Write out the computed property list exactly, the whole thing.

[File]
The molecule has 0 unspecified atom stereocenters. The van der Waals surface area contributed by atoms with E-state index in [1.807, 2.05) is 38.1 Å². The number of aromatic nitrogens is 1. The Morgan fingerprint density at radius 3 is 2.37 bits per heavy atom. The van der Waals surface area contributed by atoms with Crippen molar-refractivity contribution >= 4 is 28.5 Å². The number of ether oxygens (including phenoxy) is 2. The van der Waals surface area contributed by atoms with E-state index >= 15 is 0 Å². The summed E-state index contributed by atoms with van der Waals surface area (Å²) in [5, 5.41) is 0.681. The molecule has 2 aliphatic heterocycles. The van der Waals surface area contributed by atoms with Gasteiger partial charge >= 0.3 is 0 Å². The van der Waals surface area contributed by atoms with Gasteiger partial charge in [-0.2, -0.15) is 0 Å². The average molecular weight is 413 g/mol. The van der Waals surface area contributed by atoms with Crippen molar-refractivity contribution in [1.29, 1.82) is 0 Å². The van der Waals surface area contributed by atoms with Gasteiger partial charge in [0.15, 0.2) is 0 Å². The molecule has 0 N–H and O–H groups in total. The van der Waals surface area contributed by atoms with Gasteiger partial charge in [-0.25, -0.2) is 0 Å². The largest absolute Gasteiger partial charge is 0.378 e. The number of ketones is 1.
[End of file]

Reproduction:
The molecule has 0 unspecified atom stereocenters. The van der Waals surface area contributed by atoms with E-state index in [1.807, 2.05) is 38.1 Å². The number of aromatic nitrogens is 1. The Morgan fingerprint density at radius 3 is 2.37 bits per heavy atom. The van der Waals surface area contributed by atoms with Crippen molar-refractivity contribution >= 4 is 28.5 Å². The number of ether oxygens (including phenoxy) is 2. The van der Waals surface area contributed by atoms with E-state index >= 15 is 0 Å². The summed E-state index contributed by atoms with van der Waals surface area (Å²) in [5, 5.41) is 0.681. The molecule has 2 aliphatic heterocycles. The van der Waals surface area contributed by atoms with Gasteiger partial charge >= 0.3 is 0 Å². The van der Waals surface area contributed by atoms with Gasteiger partial charge in [-0.2, -0.15) is 0 Å². The average molecular weight is 413 g/mol. The van der Waals surface area contributed by atoms with Crippen molar-refractivity contribution in [1.29, 1.82) is 0 Å². The van der Waals surface area contributed by atoms with Gasteiger partial charge in [0.15, 0.2) is 0 Å². The molecule has 0 N–H and O–H groups in total. The van der Waals surface area contributed by atoms with Gasteiger partial charge in [-0.25, -0.2) is 0 Å². The largest absolute Gasteiger partial charge is 0.378 e. The number of ketones is 1.